Butterflies and moths play several important ecological roles:
- Adults pollinate many plants whose flowers attract them with sugar-rich nectar.
- Larvae browse certain parts of plants, including seeds and flowers, influencing the plants’ shape.
- Many predators and parasitoids eat them.
Where do they live?
For an ecosystem to sustain a butterfly or moth species, it must provide the exact requirements for all stages of its life history (egg, larva, pupa and adult). Butterflies and moths live and breed in diverse habitats, including salt marshes, mangroves, sand dunes, lowland forest, wetlands, grasslands and mountain zones. Rock surfaces and bare ground are critical – they are home to the lichen eaten by the larvae, and offer adults places to bask in the sun.
Where species are plentiful
Butterflies and moths abound in most habitats. The particular mix of species depends on the season, time of day, and other plants and animals at the site. Any given locality may have 400 to 750 species. Some fly at night and some fly during the day. Different species emerge as adults at different times of the year. The summer’s warmth brings out the highest numbers, although some moths are only on the wing in late autumn or early winter.
It is a myth that moths are solely nocturnal. Some fly at dusk, while others – particularly adult case moths of the Psychidae family – are active at dawn. Diurnal (day-flying) moths include those in the crambid, larentiine, glyphipterigid, elachistid and choreutid groups.
In New Zealand the richness of species increases from north to south, and is surprisingly high in the mountains of the South Island. This is the opposite to the normal pattern, where the number of species increases towards the equator and tropical regions. New Zealand’s distribution has been shaped by the country’s geological history. In the past 5 million years ice ages and mountain-building have created many open habitats, which are the most favourable environments for butterflies and moths.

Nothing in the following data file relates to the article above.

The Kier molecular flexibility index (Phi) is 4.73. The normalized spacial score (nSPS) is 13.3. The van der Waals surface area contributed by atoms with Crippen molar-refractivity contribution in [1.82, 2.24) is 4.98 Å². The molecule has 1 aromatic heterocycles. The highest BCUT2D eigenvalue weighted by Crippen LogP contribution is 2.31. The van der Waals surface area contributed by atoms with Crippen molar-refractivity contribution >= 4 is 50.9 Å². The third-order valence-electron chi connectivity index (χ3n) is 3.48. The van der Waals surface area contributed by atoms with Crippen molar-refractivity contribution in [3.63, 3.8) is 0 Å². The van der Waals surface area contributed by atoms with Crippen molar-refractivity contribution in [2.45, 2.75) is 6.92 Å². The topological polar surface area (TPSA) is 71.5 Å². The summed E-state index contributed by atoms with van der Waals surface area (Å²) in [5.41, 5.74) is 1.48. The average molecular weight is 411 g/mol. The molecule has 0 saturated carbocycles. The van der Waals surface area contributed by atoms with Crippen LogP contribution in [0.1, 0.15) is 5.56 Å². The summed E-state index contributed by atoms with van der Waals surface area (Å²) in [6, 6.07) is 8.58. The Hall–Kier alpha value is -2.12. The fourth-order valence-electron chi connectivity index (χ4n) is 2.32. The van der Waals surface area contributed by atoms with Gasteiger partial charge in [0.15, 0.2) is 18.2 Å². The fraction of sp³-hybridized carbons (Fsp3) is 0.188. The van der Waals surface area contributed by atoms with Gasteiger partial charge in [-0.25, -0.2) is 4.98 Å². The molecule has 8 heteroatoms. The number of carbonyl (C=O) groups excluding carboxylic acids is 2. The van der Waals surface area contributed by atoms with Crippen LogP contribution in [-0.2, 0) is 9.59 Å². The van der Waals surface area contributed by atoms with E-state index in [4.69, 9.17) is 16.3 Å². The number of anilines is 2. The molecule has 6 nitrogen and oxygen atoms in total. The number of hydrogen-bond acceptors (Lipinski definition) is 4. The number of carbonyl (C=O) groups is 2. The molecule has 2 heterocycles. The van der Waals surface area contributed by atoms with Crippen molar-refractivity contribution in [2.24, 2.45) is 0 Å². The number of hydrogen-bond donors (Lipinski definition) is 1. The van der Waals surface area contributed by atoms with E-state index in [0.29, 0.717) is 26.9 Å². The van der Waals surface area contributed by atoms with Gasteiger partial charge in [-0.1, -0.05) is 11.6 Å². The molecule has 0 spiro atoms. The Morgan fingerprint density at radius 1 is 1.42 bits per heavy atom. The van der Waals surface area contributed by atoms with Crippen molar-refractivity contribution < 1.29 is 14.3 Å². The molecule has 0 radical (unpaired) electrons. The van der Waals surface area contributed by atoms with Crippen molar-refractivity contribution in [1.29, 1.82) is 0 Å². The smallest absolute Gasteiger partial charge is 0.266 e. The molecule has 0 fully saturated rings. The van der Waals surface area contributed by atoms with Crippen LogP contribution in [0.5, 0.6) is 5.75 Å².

Few species are widespread. Forested areas have a relatively uniform moth fauna. In farmland and suburban areas, native and introduced butterflies and moths live together.
Some native species such as the porina moth (genus Wiseana) have adapted so well to lawns and pasture that they have become pests. Long-established exotic arrivals such as several species of clothes moth destroy carpets, stored dry products and clothing. Introduced species continue to arrive, but few become significant pests.
Some recent arrivals have become agents of biological control, selectively attacking weeds such as broom, wild parsnip or hemlock. Some species have been deliberately released to control troublesome plants. The gorse seed-pod moth (Cydia succedana) has been successfully established on gorse.
Recording species numbers
Special light traps can be used to attract and sample nocturnal moths. Their attraction is in fact confusion, but the method is effective – more than 100 species can be recorded in a night. Open-country day-flying species can be sampled by netting and sweeping.